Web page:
Birthing the feminine in a destructive world

During our regional women’s retreat in New Mexico, we gathered at Claire Leonard’s rural home to share our deep experiences as women and as Friends. Our facilitator, Rebecca Henderson, reminded us of the theme of this gathering: What were our early experiences that gave us strength? Our intimate and powerful sharing gathered us in a way I’ve seldom experienced. That night, we shared examples of our recent creative expressions. Additionally, I gained evidence of our feminine love of beauty and creativity. The final worship-sharing theme was on early experiences that have continued to strengthen and support us throughout our lives. All three themes, as well as our gathered worship times and opportunities to speak personally with participants, were enriching and transformative for me. Until this event, I felt that I differed, sometimes dramatically, in my life experiences and perceptions. At the end of the retreat, I knew that all the difficulties and setbacks I’ve experienced came from our common experience: that of attempting to birth the feminine perspective and values in a destructive world.

I cried when I recognized that my felt task is that undertaken by all sensitive, nurturing, and intuitive individuals, men as well as women. My heart found its home ground in this group of Quaker women. Out of our sharing came our theme for next Spring’s women’s retreat: "Quaker women in the world." To my surprise and delight, when I checked out the Friends Journal website this week, I found a call for submissions on this theme. Truly, as is stated in Pacific Yearly Meeting’s Faith and Practice, "Bidden or unbidden, God is at work among us." The question that arises for me is: how can we, as women, birth our feminine perspectives and give our gifts in a world that systematically devalues and abuses us?

Like it or not, our world is dominated by masculine gifts of power and structure, gravely distorted. The birth of the feminine spirit in humanity can’t result in a living and flourishing child unless it is welcomed and supported by masculine gifts. Can we, as women, provide both? Where do the men in our world fit into this new development?

As women, Quaker or otherwise, we have sought to find a place for ourselves by claiming our own inherent masculine strengths. Gradually, albeit reluctantly, the existing power structure has made way for a few of us to take our place in the machinery of decision-making. The problem then faced by the feminine spirit is one of being usurped, on its home ground, by this now-dominant masculine development in culturally successful women.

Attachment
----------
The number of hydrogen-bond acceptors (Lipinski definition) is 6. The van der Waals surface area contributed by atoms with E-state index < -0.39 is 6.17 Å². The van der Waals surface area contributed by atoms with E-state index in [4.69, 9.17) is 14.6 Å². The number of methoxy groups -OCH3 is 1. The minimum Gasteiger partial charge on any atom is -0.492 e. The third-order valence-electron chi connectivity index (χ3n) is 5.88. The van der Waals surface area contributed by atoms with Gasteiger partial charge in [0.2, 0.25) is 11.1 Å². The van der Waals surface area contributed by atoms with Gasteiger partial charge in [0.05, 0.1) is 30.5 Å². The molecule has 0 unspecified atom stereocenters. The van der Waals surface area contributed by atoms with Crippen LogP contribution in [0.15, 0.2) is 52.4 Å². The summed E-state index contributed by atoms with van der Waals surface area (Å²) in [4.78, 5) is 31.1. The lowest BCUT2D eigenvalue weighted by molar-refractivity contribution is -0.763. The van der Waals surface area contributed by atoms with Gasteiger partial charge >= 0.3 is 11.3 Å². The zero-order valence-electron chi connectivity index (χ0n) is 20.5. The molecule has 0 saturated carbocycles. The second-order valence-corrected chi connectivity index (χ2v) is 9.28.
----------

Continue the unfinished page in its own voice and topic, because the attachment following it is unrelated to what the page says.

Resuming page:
All our training, as men and as women, is focused on left-brain perspectives and skills. Our right brains become dormant under such domination. Could this be why physicians, who choose to enter a healing profession, have higher rates of suicide than that found in the general culture? Among physicians, women have higher suicide rates than do men. Nurturing and healing are perspectives and strengths of the feminine aspects of our dual nature. Our medical systems have become governed by corporate power structures, as money pumps. Nurturing and healing take a back seat, or are denied seating, to profit. Some aspect of us, call it the feminine aspect, resists this distortion of our human potential and gifts. Perhaps this discrepancy, this denial of value, is operating within those physicians— and psychiatrists, according to statistics—who finally quit trying to make sense of their lives.

Something is wrong with our approach, as women, if we seek to claim our feminine value and power by becoming acceptable to the powers destroying our world. It is equally destructive for our culture to deny our boy children’s feminine sensitivity and awareness. This results in men grown into physical competence and power without necessary inward sustaining and balance.

Can we, as women, welcome and include those men struggling to birth their feminine aspects? Until enough men successfully birth their own feminine natures, there will be no landing place for the feminine gifts so necessary to end human destructiveness. The male strengths are needed to care for, to cherish and support humanity’s turn to wholeness. Perhaps our query should be: How do Friends, male and female, bring to birth and support feminine values and gifts in our world?
Alicia Adams
Mimbres, N. Mex.